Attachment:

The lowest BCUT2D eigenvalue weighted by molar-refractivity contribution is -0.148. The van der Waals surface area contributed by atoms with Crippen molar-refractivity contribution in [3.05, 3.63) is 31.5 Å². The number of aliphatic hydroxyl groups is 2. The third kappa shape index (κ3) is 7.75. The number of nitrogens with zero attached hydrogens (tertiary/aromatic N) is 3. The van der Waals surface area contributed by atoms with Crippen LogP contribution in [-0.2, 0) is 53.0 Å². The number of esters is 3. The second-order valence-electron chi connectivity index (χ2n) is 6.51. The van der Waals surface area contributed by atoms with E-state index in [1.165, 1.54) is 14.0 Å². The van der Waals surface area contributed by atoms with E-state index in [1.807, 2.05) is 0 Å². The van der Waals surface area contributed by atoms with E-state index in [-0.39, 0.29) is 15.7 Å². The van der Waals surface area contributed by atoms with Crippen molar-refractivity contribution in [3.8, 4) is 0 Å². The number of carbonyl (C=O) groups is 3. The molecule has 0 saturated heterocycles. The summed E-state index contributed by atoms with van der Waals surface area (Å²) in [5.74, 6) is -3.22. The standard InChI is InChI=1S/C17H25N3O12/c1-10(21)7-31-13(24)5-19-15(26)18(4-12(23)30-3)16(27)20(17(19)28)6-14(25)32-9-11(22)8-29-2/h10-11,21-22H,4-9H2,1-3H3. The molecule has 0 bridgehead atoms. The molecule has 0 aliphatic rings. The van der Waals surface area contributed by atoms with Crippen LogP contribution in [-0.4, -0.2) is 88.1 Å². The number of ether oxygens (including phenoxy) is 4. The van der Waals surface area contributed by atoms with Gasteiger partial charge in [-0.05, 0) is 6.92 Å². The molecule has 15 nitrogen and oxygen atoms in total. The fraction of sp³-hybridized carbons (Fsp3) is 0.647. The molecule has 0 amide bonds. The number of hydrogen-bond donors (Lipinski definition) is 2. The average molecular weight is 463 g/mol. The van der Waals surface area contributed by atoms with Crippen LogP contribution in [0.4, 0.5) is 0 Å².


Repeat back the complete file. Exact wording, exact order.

The lowest BCUT2D eigenvalue weighted by molar-refractivity contribution is -0.148. The van der Waals surface area contributed by atoms with Crippen molar-refractivity contribution in [3.05, 3.63) is 31.5 Å². The number of aliphatic hydroxyl groups is 2. The third kappa shape index (κ3) is 7.75. The number of nitrogens with zero attached hydrogens (tertiary/aromatic N) is 3. The van der Waals surface area contributed by atoms with Crippen LogP contribution in [-0.2, 0) is 53.0 Å². The number of esters is 3. The second-order valence-electron chi connectivity index (χ2n) is 6.51. The van der Waals surface area contributed by atoms with E-state index in [1.165, 1.54) is 14.0 Å². The van der Waals surface area contributed by atoms with E-state index in [1.807, 2.05) is 0 Å². The van der Waals surface area contributed by atoms with E-state index in [-0.39, 0.29) is 15.7 Å². The van der Waals surface area contributed by atoms with Crippen molar-refractivity contribution in [3.8, 4) is 0 Å². The number of carbonyl (C=O) groups is 3. The molecule has 0 saturated heterocycles. The summed E-state index contributed by atoms with van der Waals surface area (Å²) in [5.74, 6) is -3.22. The standard InChI is InChI=1S/C17H25N3O12/c1-10(21)7-31-13(24)5-19-15(26)18(4-12(23)30-3)16(27)20(17(19)28)6-14(25)32-9-11(22)8-29-2/h10-11,21-22H,4-9H2,1-3H3. The molecule has 0 bridgehead atoms. The molecule has 0 aliphatic rings. The van der Waals surface area contributed by atoms with Crippen LogP contribution in [-0.4, -0.2) is 88.1 Å². The number of ether oxygens (including phenoxy) is 4. The van der Waals surface area contributed by atoms with Gasteiger partial charge in [-0.05, 0) is 6.92 Å². The molecule has 15 nitrogen and oxygen atoms in total. The fraction of sp³-hybridized carbons (Fsp3) is 0.647. The molecule has 0 amide bonds. The number of hydrogen-bond donors (Lipinski definition) is 2. The average molecular weight is 463 g/mol. The van der Waals surface area contributed by atoms with Crippen LogP contribution in [0.4, 0.5) is 0 Å².